On a dirt road, back away from site of any passerby, sits Newman's Castle. My family and I had the pleasure of touring this site over the weekend. Who would have thought that someone in Texas would build a castle as an actual residence?
The first step is to go onto http://newmanscastle.com/ and look around, get the phone numbers and then call to make reservations. Oh, and you will be calling the Newman's Bakery. See, Newman owns and runs the local bakery, and as a sneaky way of trying to get a little extra, he makes you call his bakery and meet at the bakery before the tour. We see you Newman, and salute the attempt. The smells in the bakery were very tempting.
After you make the reservations, you are supposed to call back the day before to confirm. Do not be surprised if they act like they are taking all your info again. It apparently is the common thing. They will also call you about an hour before the tour to confirm you are coming. The one thing to keep in mind here is that this was not set up as a touring destination in its beginning. He built it as a home, and chose a spot that no one could see from any road for a reason. But word got out, and he now enjoys having people come tramp along inside his home. I, I would not enjoy that many strange people in my home every weekend...
As stated, you must go to the bakery on the day of the tour to check in. The cost is very cheap, only $15 per person, with a lunch from the bakery included. It is nothing spectacular, a sandwich, chips, and cookies, cake, or some cake donuts. But, for the price, you get your monies worth considering.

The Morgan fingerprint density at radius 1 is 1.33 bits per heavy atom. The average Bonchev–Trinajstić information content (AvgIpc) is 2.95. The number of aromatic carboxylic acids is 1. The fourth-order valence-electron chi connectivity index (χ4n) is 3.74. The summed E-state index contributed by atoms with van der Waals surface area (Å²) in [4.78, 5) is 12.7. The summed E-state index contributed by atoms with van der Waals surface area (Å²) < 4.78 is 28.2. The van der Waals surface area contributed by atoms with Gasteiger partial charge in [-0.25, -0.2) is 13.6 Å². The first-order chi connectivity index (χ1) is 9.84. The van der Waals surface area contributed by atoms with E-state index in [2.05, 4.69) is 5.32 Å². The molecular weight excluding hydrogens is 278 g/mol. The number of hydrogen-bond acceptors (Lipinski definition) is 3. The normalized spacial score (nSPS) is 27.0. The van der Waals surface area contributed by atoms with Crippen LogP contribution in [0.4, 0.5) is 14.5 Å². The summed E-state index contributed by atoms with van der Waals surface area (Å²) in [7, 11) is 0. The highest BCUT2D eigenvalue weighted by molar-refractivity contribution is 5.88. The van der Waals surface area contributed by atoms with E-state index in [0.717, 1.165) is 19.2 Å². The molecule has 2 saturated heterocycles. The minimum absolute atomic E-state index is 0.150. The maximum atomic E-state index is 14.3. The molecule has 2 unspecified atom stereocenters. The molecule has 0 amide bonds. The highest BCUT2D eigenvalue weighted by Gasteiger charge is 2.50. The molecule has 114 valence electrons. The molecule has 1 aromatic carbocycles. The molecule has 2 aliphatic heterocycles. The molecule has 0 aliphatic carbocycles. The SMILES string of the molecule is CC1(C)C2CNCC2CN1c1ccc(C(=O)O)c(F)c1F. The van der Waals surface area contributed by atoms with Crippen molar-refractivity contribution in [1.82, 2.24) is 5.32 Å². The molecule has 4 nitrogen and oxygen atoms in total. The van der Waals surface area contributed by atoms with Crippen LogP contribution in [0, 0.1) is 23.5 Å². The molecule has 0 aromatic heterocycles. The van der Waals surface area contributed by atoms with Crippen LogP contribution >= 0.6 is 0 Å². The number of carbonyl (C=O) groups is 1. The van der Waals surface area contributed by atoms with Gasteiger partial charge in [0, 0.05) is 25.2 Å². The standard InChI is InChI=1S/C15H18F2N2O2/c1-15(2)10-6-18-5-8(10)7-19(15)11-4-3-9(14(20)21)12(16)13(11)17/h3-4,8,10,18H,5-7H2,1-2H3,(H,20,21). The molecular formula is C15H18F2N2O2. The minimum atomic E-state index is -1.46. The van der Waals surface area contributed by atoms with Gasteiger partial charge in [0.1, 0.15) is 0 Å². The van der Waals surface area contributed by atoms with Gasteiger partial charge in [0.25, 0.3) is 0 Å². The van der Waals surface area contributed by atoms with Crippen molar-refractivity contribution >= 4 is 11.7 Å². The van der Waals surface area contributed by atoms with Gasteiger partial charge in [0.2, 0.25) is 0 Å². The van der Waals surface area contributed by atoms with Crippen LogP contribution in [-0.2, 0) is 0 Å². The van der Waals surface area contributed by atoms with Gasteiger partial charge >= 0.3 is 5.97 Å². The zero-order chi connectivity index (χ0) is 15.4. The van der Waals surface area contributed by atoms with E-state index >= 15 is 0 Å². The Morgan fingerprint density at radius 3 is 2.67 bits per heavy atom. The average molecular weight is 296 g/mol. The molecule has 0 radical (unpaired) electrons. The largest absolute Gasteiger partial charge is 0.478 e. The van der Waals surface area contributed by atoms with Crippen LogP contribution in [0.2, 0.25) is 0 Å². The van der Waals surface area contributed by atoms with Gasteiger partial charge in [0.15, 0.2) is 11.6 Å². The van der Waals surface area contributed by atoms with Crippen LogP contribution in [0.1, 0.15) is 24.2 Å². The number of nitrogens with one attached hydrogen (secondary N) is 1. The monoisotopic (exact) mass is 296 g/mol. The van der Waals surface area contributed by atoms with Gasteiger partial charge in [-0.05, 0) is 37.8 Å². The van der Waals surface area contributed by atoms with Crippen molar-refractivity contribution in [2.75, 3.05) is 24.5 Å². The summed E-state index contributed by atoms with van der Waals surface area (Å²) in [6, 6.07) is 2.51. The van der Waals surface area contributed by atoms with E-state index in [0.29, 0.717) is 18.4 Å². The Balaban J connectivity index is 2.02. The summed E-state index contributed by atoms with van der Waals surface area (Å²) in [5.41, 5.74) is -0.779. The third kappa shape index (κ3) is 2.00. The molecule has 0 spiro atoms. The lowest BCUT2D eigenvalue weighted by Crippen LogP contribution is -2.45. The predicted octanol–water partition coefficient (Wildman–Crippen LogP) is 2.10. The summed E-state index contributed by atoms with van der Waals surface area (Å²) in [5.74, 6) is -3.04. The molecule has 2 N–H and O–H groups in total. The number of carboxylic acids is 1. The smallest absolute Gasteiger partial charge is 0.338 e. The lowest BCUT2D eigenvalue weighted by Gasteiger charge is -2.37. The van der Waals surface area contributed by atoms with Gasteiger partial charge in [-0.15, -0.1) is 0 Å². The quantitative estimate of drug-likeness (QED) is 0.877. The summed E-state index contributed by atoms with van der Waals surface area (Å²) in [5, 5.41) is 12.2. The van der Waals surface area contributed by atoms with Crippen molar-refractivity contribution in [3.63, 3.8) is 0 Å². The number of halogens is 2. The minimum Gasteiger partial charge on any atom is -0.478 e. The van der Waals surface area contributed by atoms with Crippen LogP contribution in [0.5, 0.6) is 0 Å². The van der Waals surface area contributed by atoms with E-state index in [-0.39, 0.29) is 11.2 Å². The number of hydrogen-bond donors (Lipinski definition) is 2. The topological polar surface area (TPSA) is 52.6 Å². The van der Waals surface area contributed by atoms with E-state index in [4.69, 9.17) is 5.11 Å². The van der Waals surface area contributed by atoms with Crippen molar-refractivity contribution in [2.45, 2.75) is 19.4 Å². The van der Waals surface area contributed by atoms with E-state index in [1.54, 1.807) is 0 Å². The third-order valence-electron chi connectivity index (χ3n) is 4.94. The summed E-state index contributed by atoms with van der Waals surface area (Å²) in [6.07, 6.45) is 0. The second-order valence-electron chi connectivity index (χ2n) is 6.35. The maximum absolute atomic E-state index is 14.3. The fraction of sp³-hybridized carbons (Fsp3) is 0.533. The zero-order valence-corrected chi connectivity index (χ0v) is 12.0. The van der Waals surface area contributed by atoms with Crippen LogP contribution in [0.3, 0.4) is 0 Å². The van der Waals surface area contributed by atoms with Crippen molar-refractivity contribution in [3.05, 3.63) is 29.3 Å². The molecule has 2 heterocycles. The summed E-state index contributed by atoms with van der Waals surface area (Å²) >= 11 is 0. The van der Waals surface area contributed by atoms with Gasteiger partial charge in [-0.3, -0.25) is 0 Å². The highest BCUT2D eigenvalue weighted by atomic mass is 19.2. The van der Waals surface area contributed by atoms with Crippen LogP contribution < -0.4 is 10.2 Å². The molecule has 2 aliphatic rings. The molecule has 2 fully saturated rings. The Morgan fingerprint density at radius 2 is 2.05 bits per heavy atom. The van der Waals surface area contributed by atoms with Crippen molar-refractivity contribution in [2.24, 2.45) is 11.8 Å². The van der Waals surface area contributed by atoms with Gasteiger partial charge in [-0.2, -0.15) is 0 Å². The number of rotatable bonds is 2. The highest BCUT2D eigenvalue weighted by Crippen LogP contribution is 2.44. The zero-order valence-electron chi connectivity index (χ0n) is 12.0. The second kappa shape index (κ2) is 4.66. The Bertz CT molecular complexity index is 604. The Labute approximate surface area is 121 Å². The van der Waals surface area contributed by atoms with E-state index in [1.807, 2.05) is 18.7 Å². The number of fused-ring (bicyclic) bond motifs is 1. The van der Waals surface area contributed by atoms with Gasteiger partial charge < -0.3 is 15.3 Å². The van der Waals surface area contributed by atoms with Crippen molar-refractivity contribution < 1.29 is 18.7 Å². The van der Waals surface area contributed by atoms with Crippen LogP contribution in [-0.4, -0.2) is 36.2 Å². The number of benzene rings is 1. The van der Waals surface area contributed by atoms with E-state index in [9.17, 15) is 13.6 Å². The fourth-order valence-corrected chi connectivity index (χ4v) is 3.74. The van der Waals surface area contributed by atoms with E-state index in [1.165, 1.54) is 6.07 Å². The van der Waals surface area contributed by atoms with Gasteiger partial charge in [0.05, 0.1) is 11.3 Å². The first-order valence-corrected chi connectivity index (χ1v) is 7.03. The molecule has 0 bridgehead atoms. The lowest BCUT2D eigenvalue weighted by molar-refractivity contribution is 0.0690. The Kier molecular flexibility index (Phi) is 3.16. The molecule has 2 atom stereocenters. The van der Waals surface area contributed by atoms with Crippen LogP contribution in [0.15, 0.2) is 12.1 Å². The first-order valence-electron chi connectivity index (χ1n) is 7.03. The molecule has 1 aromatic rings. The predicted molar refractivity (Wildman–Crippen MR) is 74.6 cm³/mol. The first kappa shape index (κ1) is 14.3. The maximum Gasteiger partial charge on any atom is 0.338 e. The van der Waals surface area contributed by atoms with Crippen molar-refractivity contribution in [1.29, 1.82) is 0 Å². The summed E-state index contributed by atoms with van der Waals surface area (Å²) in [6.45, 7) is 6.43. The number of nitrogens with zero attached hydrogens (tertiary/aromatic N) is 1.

Upon arriving, we were greeted by an Irish Wolfhound. This dog, we later learned was named Avalon after the mythical final resting place of King Arthur, was the friendliest dog, especially for a breed known for its protective nature. After a while, Mr. Newman himself showed up and not long after the show began.
It was very cold the day we toured, so the standing out in the freezing temperatures was grating on everyone. Kids were crying, adults were getting irritable alongside them, which made the speeches made by Mr. Newman a little trivial. He was trying to be a good host and put on a little imagination leaden story telling, but it would have been better served, at least on this day, once we were in out of the wind.
The working trebuchet was fired into the moat, which actually does encompass the entire castle. The best part of the trebuchet firing was watching Avalon get very excited and try to pull the pin himself. I think he had seen this before...
Once we were finally admitted across the bridge, another gentleman and myself got inside the hamster wheel to try to close the drawbridge. I am not sure if it was simply frozen, not greased, or what, but the two of us were not small gentlemen and had an extremely difficult time.
The castle is a residence, that is first thing you must keep in mind. However, it has 5 towers, a keep, a bell tower with giant bells (one weighing over 1200 pounds), a great hall, guest bedrooms, a very large kitchen, and even a small courtyard. All in all it is very impressive. It was not a corporation that built this for the purpose of making a return on the money; rather this was a guy that had a wild hair up his keester and decided to live in his own castle. He had no intentions of selling tours or anything of the sort at the time. He also, very impressively, built the entire thing himself, with only one helper. He designed it himself as well, based off of some research and the land he had.
It has also been featured in a movie, Indescribable an IMBD search http://www.imdb.com/title/tt2385111/plotsummary?ref_=tt_ov_pl
It was great to meet such an enigmatic man and tour his home, a one of a kind destination for any Texan.